MISSOULA – The University of Montana has passed a rigorous scientific review to become an official university partner the U.S. Department of the Interior’s Northwest Climate Science Center, hosted by the University of Washington.

The Northwest Climate Science Center held an open competition for new partners and selected UM, along with Boise State University, Washington State University and Western Washington University. The partners collaborate with one another, as well as federal, state and tribal entities responsible for managing and protecting the land, water and natural resources of the Northwest, to develop actionable climate science.

“We’re very pleased to be part of this center,” said Tom DeLuca, dean of the W.A. Franke College of Forestry and Conservation and UM’s member of the consortium. “Our college leverages global and regional climate information for specific sectors – from local and regional partnerships with food producers to global modeling efforts. This is a great opportunity for us to help stakeholders adapt climate products to their needs through the center.”

The Northwest CSC is one of eight regional climate science centers dedicated to delivering science that helps wildlife, water, land and people adapt to a changing climate. The national network also includes two new five-year host agreements to the Southeast Climate Science Center, based in North Carolina, and the Alaska Climate Science Center, based in Anchorage.

Glacier National Park (Photo by UM student Will McKnight)
Glacier National Park (Photo by UM student Will McKnight)

The CSCs are deeply rooted in federal-university partnerships. Each CSC is hosted by a public university, composed of a multi-institution consortium and managed by the U.S. Geological Survey’s National Climate Change and Wildlife Science Center. These partnerships ensure access to a broad range of scientific expertise, produce high-quality science and share funds, resources and facilities. University involvement also introduces students to the idea of “co-producing” science, in which scientists and decisionmakers work closely together to ensure scientific research and products are usable and directly address real-world problems.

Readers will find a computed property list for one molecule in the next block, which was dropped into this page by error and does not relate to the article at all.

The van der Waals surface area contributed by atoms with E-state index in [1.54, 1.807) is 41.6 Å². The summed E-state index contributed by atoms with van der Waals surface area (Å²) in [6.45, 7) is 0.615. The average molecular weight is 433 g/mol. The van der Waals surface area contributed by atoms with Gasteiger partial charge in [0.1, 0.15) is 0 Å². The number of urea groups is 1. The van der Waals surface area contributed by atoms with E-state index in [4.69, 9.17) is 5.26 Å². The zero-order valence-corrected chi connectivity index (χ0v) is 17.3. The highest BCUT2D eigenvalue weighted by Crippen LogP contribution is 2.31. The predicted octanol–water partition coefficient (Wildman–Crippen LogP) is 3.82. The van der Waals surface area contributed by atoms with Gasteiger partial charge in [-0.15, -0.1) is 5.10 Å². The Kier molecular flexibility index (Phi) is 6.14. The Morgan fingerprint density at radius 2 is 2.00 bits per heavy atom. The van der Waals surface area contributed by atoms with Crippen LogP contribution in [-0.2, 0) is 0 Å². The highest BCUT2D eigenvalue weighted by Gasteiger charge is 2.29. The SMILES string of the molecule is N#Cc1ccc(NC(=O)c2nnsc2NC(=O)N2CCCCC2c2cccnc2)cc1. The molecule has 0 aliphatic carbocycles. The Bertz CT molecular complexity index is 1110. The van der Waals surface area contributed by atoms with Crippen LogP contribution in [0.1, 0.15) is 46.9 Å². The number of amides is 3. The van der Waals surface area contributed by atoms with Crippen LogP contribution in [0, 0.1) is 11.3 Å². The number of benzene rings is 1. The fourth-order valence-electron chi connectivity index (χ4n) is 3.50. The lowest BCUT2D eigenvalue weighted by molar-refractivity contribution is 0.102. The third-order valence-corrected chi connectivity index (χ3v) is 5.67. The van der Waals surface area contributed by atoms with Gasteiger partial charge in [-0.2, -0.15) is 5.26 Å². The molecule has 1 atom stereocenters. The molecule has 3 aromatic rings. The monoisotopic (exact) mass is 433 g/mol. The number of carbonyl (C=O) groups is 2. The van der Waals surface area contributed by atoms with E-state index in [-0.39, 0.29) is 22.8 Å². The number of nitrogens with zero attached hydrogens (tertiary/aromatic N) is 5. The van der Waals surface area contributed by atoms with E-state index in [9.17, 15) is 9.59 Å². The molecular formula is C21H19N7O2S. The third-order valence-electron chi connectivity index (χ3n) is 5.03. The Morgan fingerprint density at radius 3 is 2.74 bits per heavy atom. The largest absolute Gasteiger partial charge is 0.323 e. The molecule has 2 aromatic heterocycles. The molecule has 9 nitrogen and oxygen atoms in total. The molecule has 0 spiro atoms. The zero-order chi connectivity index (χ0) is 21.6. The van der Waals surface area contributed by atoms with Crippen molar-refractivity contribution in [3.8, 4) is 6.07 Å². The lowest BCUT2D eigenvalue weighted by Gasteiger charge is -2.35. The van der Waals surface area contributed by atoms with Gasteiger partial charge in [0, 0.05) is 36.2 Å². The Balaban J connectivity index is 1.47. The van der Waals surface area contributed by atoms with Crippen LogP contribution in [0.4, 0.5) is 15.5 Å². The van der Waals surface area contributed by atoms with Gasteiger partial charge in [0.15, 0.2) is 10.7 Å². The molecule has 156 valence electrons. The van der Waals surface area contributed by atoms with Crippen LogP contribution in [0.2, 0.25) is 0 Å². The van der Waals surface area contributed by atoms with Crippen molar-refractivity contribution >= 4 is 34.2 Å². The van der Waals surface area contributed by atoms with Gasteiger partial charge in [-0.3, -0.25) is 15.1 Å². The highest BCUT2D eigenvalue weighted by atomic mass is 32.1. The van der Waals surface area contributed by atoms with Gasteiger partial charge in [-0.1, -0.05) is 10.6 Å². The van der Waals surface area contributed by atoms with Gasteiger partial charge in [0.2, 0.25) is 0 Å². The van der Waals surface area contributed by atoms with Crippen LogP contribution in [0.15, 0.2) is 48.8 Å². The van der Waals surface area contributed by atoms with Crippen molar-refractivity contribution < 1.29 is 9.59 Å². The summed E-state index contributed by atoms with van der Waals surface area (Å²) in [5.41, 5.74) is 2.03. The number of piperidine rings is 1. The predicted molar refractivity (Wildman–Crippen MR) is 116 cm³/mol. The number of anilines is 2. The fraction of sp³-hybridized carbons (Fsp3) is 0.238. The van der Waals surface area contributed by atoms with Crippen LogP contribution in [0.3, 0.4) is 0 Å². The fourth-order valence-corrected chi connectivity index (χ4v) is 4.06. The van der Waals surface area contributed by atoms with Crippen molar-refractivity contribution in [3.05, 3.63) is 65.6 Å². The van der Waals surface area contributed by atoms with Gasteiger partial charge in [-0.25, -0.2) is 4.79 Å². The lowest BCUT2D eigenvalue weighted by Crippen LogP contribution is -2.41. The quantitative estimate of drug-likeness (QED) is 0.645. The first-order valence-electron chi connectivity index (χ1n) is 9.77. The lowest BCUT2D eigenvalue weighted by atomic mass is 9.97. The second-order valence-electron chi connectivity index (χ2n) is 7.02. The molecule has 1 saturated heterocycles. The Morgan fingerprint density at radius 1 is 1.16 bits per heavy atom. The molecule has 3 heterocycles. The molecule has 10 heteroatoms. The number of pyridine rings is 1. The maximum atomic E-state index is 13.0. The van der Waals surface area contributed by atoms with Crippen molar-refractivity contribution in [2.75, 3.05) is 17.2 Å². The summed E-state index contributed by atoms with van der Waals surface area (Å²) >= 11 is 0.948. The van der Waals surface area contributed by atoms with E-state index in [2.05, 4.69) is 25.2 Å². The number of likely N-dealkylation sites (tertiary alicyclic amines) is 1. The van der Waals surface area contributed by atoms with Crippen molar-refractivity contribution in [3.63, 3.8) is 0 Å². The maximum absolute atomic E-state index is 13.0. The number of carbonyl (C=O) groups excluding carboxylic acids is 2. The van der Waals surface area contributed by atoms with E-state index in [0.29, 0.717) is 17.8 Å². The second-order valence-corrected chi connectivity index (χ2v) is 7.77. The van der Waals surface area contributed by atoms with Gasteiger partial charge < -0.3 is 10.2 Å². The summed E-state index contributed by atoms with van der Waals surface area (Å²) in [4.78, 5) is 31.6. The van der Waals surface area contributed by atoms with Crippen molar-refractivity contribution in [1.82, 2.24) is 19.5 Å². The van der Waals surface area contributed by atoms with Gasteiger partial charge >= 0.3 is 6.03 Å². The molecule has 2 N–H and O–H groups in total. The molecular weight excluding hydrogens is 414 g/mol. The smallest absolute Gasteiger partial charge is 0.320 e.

“We are excited to bring to the Northwest CSC the Climate Impacts Group’s model for co-producing decision-relevant science that can help sustain our region’s prized natural and cultural resources in an uncertain future,” said Amy Snover, director of the group from the University of Washington. “Our new Northwest CSC consortium will focus on helping our region better understand the changes that lie ahead and develop sound resource management strategies in light of those changes.”

Over the past seven years, the previous university consortium established a robust partner network across the region and helped to define and refine the scope and goals of the Northwest CSC.

“We look forward to collaborating across the region to build on the CSC’s strong foundation,” Snover said.

While this announcement marks the beginning of a transition period for the center, its core mission – to provide services to regional resource managers in the form of climate adaptation science, syntheses, tools development, outreach efforts and training – remains the same. A stakeholder advisory committee will continue to provide crucial input and guidance.

The center’s annual Climate Boot Camp, which provides an opportunity for students and early career professionals to improve their climate science knowledge and skills, also will remain a priority.

More information about the Northwest CSC is online HERE .

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